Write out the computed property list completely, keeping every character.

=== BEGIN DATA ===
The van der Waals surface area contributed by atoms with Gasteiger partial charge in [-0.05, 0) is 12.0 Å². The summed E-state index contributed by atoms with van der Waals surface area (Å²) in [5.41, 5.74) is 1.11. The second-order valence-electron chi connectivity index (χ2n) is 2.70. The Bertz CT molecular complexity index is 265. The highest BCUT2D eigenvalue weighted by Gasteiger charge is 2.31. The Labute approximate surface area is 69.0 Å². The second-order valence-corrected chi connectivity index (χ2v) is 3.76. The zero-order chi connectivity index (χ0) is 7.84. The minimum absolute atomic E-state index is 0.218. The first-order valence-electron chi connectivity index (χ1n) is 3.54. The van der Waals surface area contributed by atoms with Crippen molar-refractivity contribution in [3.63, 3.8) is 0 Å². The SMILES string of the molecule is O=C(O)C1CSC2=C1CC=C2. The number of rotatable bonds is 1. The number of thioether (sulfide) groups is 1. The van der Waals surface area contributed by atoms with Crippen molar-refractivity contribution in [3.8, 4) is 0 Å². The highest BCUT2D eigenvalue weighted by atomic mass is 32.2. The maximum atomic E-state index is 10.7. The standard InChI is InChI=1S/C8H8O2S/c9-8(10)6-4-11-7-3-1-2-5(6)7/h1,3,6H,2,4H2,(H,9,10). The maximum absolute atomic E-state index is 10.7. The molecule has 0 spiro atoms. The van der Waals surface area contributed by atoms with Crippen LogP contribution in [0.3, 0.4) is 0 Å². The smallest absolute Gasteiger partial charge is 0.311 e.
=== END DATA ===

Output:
The van der Waals surface area contributed by atoms with Gasteiger partial charge in [-0.05, 0) is 12.0 Å². The summed E-state index contributed by atoms with van der Waals surface area (Å²) in [5.41, 5.74) is 1.11. The second-order valence-electron chi connectivity index (χ2n) is 2.70. The Bertz CT molecular complexity index is 265. The highest BCUT2D eigenvalue weighted by Gasteiger charge is 2.31. The Labute approximate surface area is 69.0 Å². The second-order valence-corrected chi connectivity index (χ2v) is 3.76. The zero-order chi connectivity index (χ0) is 7.84. The minimum absolute atomic E-state index is 0.218. The first-order valence-electron chi connectivity index (χ1n) is 3.54. The van der Waals surface area contributed by atoms with Crippen molar-refractivity contribution in [3.63, 3.8) is 0 Å². The SMILES string of the molecule is O=C(O)C1CSC2=C1CC=C2. The number of rotatable bonds is 1. The number of thioether (sulfide) groups is 1. The van der Waals surface area contributed by atoms with Crippen molar-refractivity contribution in [3.8, 4) is 0 Å². The highest BCUT2D eigenvalue weighted by atomic mass is 32.2. The maximum atomic E-state index is 10.7. The standard InChI is InChI=1S/C8H8O2S/c9-8(10)6-4-11-7-3-1-2-5(6)7/h1,3,6H,2,4H2,(H,9,10). The maximum absolute atomic E-state index is 10.7. The molecule has 0 spiro atoms. The van der Waals surface area contributed by atoms with Crippen LogP contribution in [0.3, 0.4) is 0 Å². The smallest absolute Gasteiger partial charge is 0.311 e.